Today a top Air Force official came forward to defend Prime Minister Narendra Modi’s comments about clouds affecting the efficiency of radars. During an interview with a TV channel on 11th May, PM Modi said that on the day Indian Air Force conducted the air strike on terror camps in Balakot in Pakistan, it was a rainy weather. While deliberating on whether to go ahead with the strike in such weather, Modi had said the weather may beneficial for Indian Air Force jets as the clouds may disrupt the radar of Pakistan.
This comment by Modi was widely mocked by so-called intellectuals, left-liberal commentators and opposition parties. It was asserted that radar signals are not affected by weather, and PM was displaying his ignorance about this technical aspect. But after that several people with knowledge about the field had clarified that Modi was absolutely right, and radar signals are in fact disrupted by cloud.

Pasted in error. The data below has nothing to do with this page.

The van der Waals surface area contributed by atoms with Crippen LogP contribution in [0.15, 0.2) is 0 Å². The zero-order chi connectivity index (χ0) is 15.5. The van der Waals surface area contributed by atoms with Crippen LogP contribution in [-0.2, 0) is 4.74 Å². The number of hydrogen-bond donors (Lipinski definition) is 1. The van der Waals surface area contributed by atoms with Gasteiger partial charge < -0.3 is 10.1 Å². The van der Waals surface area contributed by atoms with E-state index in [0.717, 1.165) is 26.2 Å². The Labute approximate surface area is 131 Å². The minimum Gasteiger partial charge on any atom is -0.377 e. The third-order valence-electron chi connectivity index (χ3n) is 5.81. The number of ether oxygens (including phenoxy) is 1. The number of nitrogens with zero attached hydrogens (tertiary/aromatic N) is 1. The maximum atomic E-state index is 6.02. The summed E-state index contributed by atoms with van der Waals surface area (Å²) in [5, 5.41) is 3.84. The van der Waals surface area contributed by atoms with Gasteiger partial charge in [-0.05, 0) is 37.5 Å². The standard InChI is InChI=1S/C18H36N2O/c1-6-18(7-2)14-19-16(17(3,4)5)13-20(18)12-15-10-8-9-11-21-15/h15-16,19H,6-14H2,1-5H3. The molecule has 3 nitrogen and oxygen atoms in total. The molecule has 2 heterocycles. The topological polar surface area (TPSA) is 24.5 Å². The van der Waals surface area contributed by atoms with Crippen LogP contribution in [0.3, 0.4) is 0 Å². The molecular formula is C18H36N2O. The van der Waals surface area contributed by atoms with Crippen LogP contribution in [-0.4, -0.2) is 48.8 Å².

Now Air Marshal Raghunath Nambiar, the Commanding-in-Chief of the Western Air Command, has said that it is true that strong clouds can prevent radar from detecting aircraft accurately. He said, “That is true up to some effect that very strong clouds and very strong convective conditions in clouds prevent the radar from detecting very accurately”, while speaking to news agency ANI.
The Air Marshal was responding to a question on remarks made by Army Chief General Bipin Rawat who had defended Modi’s comment in this matter yesterday. The General had said, “there are various kinds of radars working with different technologies. Some have the capacity to see through, some don’t have the capacity to see through. Some kinds of radar cannot see through clouds because of the manner in which it is operating. Sometimes we can, sometimes we can’t.” The Army chief had made the comment while talking to media in Kerala on 26th May. He had added that the Balakot air strike was conducted to ensure that terrorists being trained across the border do not survive to carry out action against India.
On February 26th, Mirage 2000 fighter jets of Indian Air Force had entered Pakistan and bombed a Jaish-e-Mohammad terror camp located at Balakot. It was done after the terror attack on a CRPF convoy at Pulwama in Jammu and Kashmir on 14th February, which was conducted by a Jaish suicide bomber.